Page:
WHEN Boris Johnson won the election in December, he promised to make the UK the “cleanest, greenest country on Earth”.

Pledging to honour his party’s manifesto commitment to become carbon neutral by 2050, the “People’s Government” – as he called it – would work through an ambitious raft of measures to improve energy efficiency and air quality and decarbonise transport.

So far, these targets seem to have consisted mainly of Twitter hashtags such as #BuildBackBetter for #SustainableRecovery with #unleashinginnovation peppering UK Government social media campaigns rather than any concrete progress.

Indeed, money earmarked for important decarbonisation projects, such as the announcement in February of a £3 billion investment in zero-carbon buses, seems to have disappeared into thin air.

In fact, recently at Business Questions at Westminster, I asked Jacob Rees-Mogg to explain why this large budget had not yet materialised in order to deal with the current looming threat to job losses and cuts in the bus transport industry across the UK. To borrow from Rees-Mogg’s lexicon of British phraseology, “poppycock” would be the kindest way to describe his reply.

READ MORE: Douglas Chapman: How devolution, Brexit, and independence are all linked

Now, I know Johnson has been busy this year mishandling the global pandemic, but his government has not been short on pledges to play its part in a sustainable response to clawing our way out of the current economic recession.

So, why is it sitting on this cash? It seems crazy when UK-wide resilience (another popular hashtag you’ll see online), could be bolstered by releasing these funds as planned.

A major investment in green transport would be the ideal opportunity to revitalise one sector of our domestic manufacturing industry, protect existing jobs and talent, and expand a ready and willing workforce. Green brownie points all round for the UK Government and some much needed positive headlines in the newspapers.

Transport Secretary Grant Shapps is working on a transport decarbonisation plan which is due to be released later this year. But later won’t cut it when redundancies are already lining up and there is a threat of further job losses in the transport sector across the UK. Urgent action is needed in the here and now, plus a clear outline of what is planned for this substantial £3bn.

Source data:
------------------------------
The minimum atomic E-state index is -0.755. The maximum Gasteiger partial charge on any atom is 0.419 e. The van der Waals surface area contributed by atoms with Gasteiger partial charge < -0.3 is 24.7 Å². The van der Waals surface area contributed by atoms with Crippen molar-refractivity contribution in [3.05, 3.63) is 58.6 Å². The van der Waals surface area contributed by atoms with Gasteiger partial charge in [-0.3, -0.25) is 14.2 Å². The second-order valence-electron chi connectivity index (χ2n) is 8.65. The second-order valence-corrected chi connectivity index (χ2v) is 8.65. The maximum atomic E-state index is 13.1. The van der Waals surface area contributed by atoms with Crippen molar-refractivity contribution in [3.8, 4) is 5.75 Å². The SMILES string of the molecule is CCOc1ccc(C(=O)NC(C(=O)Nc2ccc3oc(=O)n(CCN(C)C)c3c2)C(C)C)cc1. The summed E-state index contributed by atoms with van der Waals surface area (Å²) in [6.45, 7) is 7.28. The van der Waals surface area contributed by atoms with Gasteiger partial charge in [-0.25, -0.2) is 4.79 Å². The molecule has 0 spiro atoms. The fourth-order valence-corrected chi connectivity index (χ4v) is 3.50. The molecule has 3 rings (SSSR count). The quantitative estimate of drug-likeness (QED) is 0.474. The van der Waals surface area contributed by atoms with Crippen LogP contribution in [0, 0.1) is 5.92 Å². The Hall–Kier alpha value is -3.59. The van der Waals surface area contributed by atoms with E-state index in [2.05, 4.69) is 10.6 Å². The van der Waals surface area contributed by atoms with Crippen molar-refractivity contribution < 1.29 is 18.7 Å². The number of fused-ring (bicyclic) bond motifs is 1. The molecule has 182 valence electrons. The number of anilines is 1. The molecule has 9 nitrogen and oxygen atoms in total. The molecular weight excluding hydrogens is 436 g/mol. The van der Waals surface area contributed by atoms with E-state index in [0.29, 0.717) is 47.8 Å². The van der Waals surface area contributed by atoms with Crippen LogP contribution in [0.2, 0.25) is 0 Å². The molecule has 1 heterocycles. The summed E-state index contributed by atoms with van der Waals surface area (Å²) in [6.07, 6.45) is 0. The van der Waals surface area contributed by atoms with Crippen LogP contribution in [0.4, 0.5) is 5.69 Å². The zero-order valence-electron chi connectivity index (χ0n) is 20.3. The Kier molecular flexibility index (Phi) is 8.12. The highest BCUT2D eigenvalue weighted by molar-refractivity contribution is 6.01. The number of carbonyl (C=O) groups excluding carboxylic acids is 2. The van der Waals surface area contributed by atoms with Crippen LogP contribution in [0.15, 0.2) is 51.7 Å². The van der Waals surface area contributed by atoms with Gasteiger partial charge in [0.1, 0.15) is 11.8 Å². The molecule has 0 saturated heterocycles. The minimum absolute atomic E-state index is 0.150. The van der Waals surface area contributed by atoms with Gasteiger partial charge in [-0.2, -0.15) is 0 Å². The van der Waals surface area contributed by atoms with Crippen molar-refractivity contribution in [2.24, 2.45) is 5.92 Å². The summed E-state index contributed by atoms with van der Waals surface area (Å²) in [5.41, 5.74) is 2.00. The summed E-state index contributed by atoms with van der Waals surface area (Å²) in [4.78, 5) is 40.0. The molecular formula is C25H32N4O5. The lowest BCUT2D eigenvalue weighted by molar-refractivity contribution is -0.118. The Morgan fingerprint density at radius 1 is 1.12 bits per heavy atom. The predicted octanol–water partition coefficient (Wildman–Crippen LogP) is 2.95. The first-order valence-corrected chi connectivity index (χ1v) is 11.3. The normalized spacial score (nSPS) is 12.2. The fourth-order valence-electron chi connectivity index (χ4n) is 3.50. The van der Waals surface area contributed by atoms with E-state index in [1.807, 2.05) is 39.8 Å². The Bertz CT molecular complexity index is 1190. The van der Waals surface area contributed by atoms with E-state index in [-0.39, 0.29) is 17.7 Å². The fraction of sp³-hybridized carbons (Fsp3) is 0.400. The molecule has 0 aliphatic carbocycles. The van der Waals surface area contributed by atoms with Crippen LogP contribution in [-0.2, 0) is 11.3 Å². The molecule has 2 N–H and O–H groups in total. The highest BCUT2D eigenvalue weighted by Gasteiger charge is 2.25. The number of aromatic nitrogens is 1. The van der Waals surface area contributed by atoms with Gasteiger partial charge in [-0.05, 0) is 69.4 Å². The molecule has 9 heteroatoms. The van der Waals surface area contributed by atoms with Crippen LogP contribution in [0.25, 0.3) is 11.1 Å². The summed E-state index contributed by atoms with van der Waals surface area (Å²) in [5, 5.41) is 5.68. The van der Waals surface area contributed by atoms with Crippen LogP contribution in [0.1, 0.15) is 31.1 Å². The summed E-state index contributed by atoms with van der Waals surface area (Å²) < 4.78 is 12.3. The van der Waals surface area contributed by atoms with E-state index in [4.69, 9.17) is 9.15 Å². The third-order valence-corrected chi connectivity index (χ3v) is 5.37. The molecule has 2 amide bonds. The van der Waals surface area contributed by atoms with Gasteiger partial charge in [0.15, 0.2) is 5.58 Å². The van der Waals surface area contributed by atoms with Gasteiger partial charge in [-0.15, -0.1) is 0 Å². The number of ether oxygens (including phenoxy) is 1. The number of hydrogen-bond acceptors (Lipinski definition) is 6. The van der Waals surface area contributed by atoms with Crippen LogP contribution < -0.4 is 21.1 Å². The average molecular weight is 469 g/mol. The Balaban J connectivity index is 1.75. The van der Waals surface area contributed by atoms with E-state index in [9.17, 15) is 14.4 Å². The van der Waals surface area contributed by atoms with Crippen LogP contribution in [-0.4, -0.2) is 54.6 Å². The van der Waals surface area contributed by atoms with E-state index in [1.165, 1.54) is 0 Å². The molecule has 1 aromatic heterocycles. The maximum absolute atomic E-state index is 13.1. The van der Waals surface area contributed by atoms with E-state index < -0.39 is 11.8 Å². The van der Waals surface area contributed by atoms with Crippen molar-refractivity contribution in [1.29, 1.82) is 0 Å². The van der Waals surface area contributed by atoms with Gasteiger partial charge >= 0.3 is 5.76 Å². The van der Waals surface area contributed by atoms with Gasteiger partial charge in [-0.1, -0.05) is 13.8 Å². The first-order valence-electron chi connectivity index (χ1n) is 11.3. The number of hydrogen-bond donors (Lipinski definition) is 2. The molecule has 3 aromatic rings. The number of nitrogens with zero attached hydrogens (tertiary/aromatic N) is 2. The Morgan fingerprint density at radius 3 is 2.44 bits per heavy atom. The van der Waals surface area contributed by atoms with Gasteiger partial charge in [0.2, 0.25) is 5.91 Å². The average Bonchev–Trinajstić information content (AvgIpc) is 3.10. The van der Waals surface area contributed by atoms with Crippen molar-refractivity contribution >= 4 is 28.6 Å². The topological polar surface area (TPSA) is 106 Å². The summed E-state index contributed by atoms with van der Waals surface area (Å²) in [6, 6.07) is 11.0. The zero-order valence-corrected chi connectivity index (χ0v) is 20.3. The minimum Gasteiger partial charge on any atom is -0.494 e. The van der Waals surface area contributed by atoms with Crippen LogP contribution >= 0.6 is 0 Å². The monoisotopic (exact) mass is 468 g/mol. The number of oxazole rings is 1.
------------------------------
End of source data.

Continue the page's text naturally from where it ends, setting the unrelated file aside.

SCOTLAND’S world-class bus manufacturer Alexander Dennis (ADL) announced a decision to axe 650 UK jobs, 160 of which are in the Falkirk area, as a response to the economic hit from Covid-19 and a massive downturn in orders for new buses.

Surely some of this large fund could be used to support one of Scotland’s most important players in the move to a green transport infrastructure with ADL’s impressive capacity to manufacture hydrogen powered and all-electric buses?

Sadly, ADL has stated there has been “no immediate visibility of the stimulus funding required to support operators to place orders”.

This inaction has the knock-on effect of uncertainty across bus suppliers such as ADL, and right through the supply chain to firms including Greenfold Systems in my constituency of Dunfermline and West Fife, who are left in limbo while they wait to hear more from the UK Government on this significant but elusive investment.

Despite the continuing squeeze on devolved budgets, the Scottish Government had made major leaps forward in its commitment to clean energy and transport.

Just days before the announcement on large job cuts was made by ADL, Scotland’s Transport Secretary Michael Matheson launched the new Scottish Ultra-Low Emission Bus Scheme.

This scheme will provide £9 million to help bus operators invest in ultra-low emission vehicles both as part of a Covid-19 green recovery drive and to improveair quality. Schemes of this sort are a vital part of the push for transport decarbonisation. Transport in Scotland is responsible for 36% of greenhouse gas emissions, making it the highest sector for emissions, largely due to high car usage.

Boosting clean transport services in both urban and rural areas to aid reduction in this car dependency, as well as increasing connectivity, is a crucial step forward in the fight against climate change.

READ MORE: Douglas Chapman: Scots deserve to be free from nuclear sub risks

The Scottish Government is in dialogue with ADL to explore all possibilities to keep jobs in Scotland. However, this needs to be a three-pronged discussion, with Westminster and Holyrood working in tandem to support and nurture an industry which has an important contribution to make towards green transport and our zero-carbon targets.

Without any major interjection to help ADL, or Greenfold Systems, it’s hard to believe the UK Government is serious about tackling climate change, supporting businesses and unleashing innovationor any of the buzz phrases it chooses to employ.

Next year, the UK will host the postponed COP26 Conference in Glasgow, with the world’s great and good descending on our gallus city to discuss a rapid and radical response to the climate crisis.

At this event, Scotland has the opportunity to showcase our continuing investment in the global green recovery and our far-reaching and innovative targets for a net-zero future.

The UK Government will need to up its game to stay part of this evolving and important ambition.

Because Building Back Better is more than a Twitter hashtag and inaction is no longer an option in a dangerously warming world.